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his two eldest were married, without his consent, to young lads who had nothing to settle on them. However, he had one son, whom the doctor sent to Westminster school, although he could ill afford it. The boy was there immediately taken notice of, upon examination : although a mere stranger, he was, by pure merit, elected a king's scholar. It is true, their maintenance falls something short: the doctor was then so poor, that he could not add fourteen pounds to enable the boy to finish the year; which if he had done, he would have been removed to a higher class, and, in another year, would have been sped off (that is the phrase) to a fellowship in Oxford or Cambridge: but the doctor was forced to recall him to Dublin, and had friends in our university to send him there, where he has been chosen of the foundation ; and, I think, has gotten an exhibition, and designs to stand for a fellowship. *

The doctor had a good church living, in the south parts of Ireland, given him by Lord Carteret; who, being very learned himself, encourages it in others. A friend of the doctor's prevailed on his excellency to grant it. The living was well worth 150l. per annum. He changed it very soon for that of Dunboyn; which, by the knavery of the farmers, and power of the gentlemen, fell so very low, that he could never get 80l. He then changed that living for the free school of Cavan, where he might have lived well in so cheap a country, on 80l. salary per annum, besides his scholars; but the air, he said, was too moist and unwholesome, and he could not bear the company of some persons in that neighbourhood. Upon this he sold the school for about 4001., spent the money, grew into disease, and died.*

* This was Thomas Sheridan, an actor of considerable celebrity, and who afterwards distinguished himself by Lectures on Elocution, and an excellent Life of Swift. He was, however, still more remarkable, as the father of the celebrated and highly-gifted Richard Brinsley Sheridan, M.P., one of the most gifted men of a period when talents were the profuse attribute of those who dedicated themselves to the public service.

It would be very honourable, as well as just, in those many persons of quality and fortune, who had the advantage of being educated under Dr Sheridan, if they would please to erect some decent monument over his body, in the church where it is deposited.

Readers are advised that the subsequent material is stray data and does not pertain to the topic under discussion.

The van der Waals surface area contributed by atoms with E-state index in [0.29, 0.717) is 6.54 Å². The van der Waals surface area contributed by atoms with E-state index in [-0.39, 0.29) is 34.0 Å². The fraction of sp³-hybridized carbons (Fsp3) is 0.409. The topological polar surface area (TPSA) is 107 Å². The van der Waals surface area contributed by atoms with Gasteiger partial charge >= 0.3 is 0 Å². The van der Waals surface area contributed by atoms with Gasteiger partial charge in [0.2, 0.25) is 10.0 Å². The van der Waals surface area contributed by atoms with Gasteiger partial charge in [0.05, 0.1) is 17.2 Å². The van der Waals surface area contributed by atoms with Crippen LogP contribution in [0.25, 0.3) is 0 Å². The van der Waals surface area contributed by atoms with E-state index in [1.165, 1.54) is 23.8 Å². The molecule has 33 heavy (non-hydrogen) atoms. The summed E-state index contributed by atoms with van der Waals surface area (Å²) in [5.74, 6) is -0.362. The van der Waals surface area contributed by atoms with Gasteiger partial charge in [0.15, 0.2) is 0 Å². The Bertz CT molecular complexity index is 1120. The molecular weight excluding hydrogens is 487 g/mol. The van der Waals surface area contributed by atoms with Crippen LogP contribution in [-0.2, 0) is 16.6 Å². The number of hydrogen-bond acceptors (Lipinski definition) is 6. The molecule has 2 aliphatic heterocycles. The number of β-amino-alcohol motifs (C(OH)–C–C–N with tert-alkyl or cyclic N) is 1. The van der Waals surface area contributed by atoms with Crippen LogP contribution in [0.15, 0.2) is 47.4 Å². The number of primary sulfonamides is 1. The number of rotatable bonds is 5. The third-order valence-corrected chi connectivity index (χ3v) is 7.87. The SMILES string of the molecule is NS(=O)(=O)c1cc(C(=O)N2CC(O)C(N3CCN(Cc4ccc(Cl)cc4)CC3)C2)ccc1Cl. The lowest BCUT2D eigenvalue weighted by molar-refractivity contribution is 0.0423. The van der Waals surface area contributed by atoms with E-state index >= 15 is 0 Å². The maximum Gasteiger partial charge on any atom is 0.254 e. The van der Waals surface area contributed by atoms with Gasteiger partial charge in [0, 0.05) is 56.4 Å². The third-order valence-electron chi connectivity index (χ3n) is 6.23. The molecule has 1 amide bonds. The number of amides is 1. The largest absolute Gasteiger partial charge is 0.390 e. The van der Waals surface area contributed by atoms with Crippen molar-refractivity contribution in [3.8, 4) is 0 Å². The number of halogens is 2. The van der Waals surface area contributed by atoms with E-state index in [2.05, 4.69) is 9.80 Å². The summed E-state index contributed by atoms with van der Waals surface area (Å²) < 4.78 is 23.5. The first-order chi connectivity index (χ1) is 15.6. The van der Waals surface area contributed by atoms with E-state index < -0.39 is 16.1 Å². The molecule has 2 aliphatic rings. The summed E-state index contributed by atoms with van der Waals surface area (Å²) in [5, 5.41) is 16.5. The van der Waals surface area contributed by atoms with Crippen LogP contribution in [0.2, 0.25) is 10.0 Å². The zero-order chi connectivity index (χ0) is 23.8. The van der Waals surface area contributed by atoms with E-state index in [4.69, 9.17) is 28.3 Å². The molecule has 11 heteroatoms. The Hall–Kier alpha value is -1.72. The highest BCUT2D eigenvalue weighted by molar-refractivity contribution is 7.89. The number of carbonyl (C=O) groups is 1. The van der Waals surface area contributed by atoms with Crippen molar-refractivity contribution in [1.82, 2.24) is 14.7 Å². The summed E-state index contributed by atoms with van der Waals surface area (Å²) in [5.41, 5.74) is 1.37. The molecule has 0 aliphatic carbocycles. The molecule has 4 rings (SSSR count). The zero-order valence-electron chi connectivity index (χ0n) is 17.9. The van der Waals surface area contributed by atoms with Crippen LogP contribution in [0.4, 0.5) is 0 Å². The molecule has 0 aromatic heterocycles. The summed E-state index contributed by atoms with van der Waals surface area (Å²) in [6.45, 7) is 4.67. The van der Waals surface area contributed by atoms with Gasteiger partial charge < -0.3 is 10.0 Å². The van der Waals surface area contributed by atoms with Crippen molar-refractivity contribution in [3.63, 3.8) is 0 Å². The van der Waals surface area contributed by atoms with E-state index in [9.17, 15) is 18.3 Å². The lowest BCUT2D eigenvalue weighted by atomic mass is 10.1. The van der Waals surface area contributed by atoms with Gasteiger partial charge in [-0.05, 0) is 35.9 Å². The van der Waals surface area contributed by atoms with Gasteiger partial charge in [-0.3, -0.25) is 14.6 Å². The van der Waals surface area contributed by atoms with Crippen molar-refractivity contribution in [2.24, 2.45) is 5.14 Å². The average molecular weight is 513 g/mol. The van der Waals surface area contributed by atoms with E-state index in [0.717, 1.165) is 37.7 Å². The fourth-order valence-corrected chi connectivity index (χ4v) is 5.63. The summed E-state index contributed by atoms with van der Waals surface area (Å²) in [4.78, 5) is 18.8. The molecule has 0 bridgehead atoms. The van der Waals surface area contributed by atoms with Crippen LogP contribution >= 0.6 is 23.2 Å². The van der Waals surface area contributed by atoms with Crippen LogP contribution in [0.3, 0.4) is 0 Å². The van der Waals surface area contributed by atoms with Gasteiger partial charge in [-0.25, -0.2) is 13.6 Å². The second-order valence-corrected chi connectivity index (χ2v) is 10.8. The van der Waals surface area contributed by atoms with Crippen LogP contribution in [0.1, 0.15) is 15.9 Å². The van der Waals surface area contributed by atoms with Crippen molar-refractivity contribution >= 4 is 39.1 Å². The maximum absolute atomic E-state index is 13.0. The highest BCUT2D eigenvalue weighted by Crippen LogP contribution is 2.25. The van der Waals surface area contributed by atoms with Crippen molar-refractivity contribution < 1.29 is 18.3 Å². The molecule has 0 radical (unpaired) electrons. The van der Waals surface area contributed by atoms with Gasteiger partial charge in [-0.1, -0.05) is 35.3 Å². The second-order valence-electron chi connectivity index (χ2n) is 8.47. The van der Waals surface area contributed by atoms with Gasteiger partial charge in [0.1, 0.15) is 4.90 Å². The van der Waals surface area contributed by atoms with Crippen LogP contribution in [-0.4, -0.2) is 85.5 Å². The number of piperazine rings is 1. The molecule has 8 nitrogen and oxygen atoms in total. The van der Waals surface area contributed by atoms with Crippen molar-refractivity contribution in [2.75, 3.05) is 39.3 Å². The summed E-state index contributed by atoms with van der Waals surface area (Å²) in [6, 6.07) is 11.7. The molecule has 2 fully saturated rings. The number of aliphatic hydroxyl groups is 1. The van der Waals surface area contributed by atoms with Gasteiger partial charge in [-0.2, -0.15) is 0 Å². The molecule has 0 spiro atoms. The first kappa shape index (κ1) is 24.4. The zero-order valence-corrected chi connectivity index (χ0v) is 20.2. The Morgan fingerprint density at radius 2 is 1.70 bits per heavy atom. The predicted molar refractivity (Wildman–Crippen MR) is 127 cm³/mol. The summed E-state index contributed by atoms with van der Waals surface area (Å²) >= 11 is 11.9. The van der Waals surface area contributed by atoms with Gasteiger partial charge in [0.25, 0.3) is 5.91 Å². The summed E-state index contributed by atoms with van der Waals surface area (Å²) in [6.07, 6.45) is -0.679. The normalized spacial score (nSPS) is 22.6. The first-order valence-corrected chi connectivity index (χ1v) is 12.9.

*Dr Sheridan's friend and physician, Dr Helsham, foretold the manner, and almost the very time of his death. He said his disorder was a polypus in the heart, which was so far advanced, that it would probably put an end to his existence in a short time, and so suddenly as to give him no warning of it; and therefore recommended it to him to settle his affairs. The doctor, upon this, retired to a house of one of his scholars, Mr O’Callaghan, at Rathfarnham, three miles from Dublin. In a few days he sent for his friend and namesake, Counsellor Sheridan, to draw his will; and when that was done he seemed cheerful and in good spirits. The counsellor, and a brother of Mr O’Callaghan's, who lent him his house, upon being called away to another part of the kingdom, dined with him that day. Soon after dinner the conversation happened to turn on the weather, and one of them observed that the wind was easterly. The doctor upon this said, “Let it blow, east, west, north, or south, the immortal soul will take its flight to the destined point.' These were the last words he ever spoke, for he immediately sunk back in his chair, and expired without a groan, or the smallest struggle. His friends thought he had fallen asleep, and in that belief retired to the garden, that they might not disturb his repose ; but, on their return, after an hour's walk, to their great astonishment, they found he was dead. Upon opening the body, Dr Helsham's sagacious prognostic proved to be true, as the polypus in the heart was discovered to be the immediate cause of his death. I know not whether it is worth mentioning, that the surgeon said he never saw so large a heart in a human body.”—Sheridan's Life of Swift.




Among all the painful circumstances attendant upon